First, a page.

Child Support Agency to be scrapped
The Child Support Agency is to be scrapped by 2008, John Hutton indicated yesterday as he rejected a £300m rescue plan. The work and pensions secretary told MPs he could not justify extra spending that would still leave half of all lone parents waiting for maintenance payments.
Source:- Financial Times, Friday 10 February 2006, page 2

Compulsory work plan to cut prison numbers
A big expansion of compulsory unpaid community work by offenders, including helping to prepare the site for the 2012 Olympics, were at the heart of the government’s five-year prison plan. A new sentence of “custody plus” will see most of the 61,000 offenders a year who are sent down for 12 months or less spending less time inside and more on community punishments.
Source:- The Guardian, Friday 10 February 2006, page 16

Business sceptical about wider role in reformed justice system
A greater role for the private sector in the criminal justice system has been thrown into doubt, with business accusing ministers of bowing to “vested interests” and watering down plans for reform. The Home Office’s latest five-year prisons strategy delayed any detailed plans for extending the role of the private sector until the spring at the earliest.
Source:- Financial Times, Friday 10 February 2006, page 3

UK faces sharp rise in spending on health and long-term care
Public spending on health and long-term care will rise sharply as a proportion of national income by 2050 unless the government takes steps to increase efficiency and productivity in healthcare, the Organisation for Economic Co-operation and Development said yesterday.
Source:- Financial Times, Friday 10 February 2006, page 4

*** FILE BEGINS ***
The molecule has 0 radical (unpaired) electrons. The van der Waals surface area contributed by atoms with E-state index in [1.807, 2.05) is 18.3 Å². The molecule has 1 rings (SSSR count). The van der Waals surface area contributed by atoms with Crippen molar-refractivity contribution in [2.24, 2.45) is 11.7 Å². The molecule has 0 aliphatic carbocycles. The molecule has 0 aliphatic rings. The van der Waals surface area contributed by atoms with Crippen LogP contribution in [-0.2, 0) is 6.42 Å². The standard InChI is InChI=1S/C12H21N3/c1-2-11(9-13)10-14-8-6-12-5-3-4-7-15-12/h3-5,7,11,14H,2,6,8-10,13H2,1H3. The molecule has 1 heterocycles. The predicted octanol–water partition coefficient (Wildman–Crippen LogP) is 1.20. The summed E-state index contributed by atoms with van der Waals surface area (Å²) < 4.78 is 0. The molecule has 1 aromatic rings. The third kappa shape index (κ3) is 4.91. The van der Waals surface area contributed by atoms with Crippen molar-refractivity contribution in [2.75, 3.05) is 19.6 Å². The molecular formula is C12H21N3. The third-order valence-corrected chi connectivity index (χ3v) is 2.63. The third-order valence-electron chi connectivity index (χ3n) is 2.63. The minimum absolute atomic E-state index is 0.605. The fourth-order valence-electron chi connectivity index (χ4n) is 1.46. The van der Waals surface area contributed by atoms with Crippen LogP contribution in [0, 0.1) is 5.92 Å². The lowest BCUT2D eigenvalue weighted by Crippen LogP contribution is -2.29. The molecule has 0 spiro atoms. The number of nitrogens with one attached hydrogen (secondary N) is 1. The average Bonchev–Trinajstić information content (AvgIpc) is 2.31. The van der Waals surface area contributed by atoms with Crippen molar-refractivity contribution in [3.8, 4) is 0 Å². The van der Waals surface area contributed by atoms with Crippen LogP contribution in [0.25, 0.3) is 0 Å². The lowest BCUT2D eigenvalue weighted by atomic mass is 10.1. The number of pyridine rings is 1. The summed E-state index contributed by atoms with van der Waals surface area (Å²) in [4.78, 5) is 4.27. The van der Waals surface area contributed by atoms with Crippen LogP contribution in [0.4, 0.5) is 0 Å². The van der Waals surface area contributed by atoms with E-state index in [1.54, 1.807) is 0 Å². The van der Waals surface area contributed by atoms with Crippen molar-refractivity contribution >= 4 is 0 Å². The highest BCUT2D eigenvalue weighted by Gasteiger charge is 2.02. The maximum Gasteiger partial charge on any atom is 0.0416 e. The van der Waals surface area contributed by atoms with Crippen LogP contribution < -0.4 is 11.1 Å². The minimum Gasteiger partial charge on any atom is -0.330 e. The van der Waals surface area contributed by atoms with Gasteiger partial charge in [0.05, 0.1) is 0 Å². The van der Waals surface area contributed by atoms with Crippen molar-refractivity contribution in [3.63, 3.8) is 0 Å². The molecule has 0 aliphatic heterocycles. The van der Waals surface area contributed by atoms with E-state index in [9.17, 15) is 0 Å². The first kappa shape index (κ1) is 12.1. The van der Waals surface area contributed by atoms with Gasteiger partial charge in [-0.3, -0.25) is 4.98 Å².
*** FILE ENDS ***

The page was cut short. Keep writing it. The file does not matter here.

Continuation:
BT and Microsoft join businesses hoping to run Blair’s trust schools
Businesses including Microsoft, EMI and BT have all expressed their interest in government plans for a network of independently-run “trust” schools.
Source:- The Independent, Friday 10 February 2006, page 22 

Care home nightmare
A pensioner who was taken to hospital suffering from life-threatening malnutrition and bed sores due to care home neglect was won a substantial payout. The family of Lily Leatham, 81, took the private Laurel Bank nursing home in Halifax to court for neglect and the home admitted liability.
Source:- Daily Mail, Friday 10 February 2006, page 31

Have thousands been wrongly forced to pay?
Tens of thousands of vulnerable and elderly care home residents may have been wrongly made to pay bills running to thousands of pounds a month. Ministers are re-examining the rules on who should pay for care following a landmark court ruling that called the guidelines “fatally flawed”.
Source:- Daily Mail, Friday 10 February 2006, page 31

Who killed Billie-Jo?
Sion Jenkins walked free from court yesterday when the jury in the third murder trial failed to decide whether he was guilty of killing his foster daughter, Billie-Jo.
Source:- The Times, Friday 10 February 2006, page 1, pages 6-7

Parents guilty
The parents of two children killed by fire after being locked in their bedroom have been convicted of child neglect and will be sentenced later. Northampton crown court was told that Lindsay and Scott Miller ignored the screams of Nathan, 2, and Jeremy, 18 months, because of a planned “romantic evening.”
Source:- The Times, Friday 10 February 2006, page 4

Mutiny fears delay schools reform
The government is likely to be forced to delay its education bill again to avoid further provoking Labour MPs during a week of expected revolts.
Source:- The Times, Friday 10 February 2006, page 9

Scottish news

Council reform fast approaching
Jack McConnell has signalled the imminent reform of local government as authorities across the country set council tax levels ranging from a freeze in Glasgow to rises of almost five per cent.
The average increase was 3.3 per cent, above the 2.5 per cent target set by ministers, but lower than some councils had previously estimated.
However, some councils managed to keep tax rises to virtually zero and the first minister said “the time is fast approaching” for a review of the role, functions and accountability of councils.
Source:- The Herald, Friday 10 February 2006

Welsh news

Shake-up of councils unlikely, says review
The head of a Welsh Assembly review of local government has said that his investigation is unlikely to call for a dramatic restructuring of councils.
Sir Jeremy Beecham said there was no need for a large scale shake up.
The Assembly government wants councils to work together to improve services.
Source: icWales, Friday 10 February 2006



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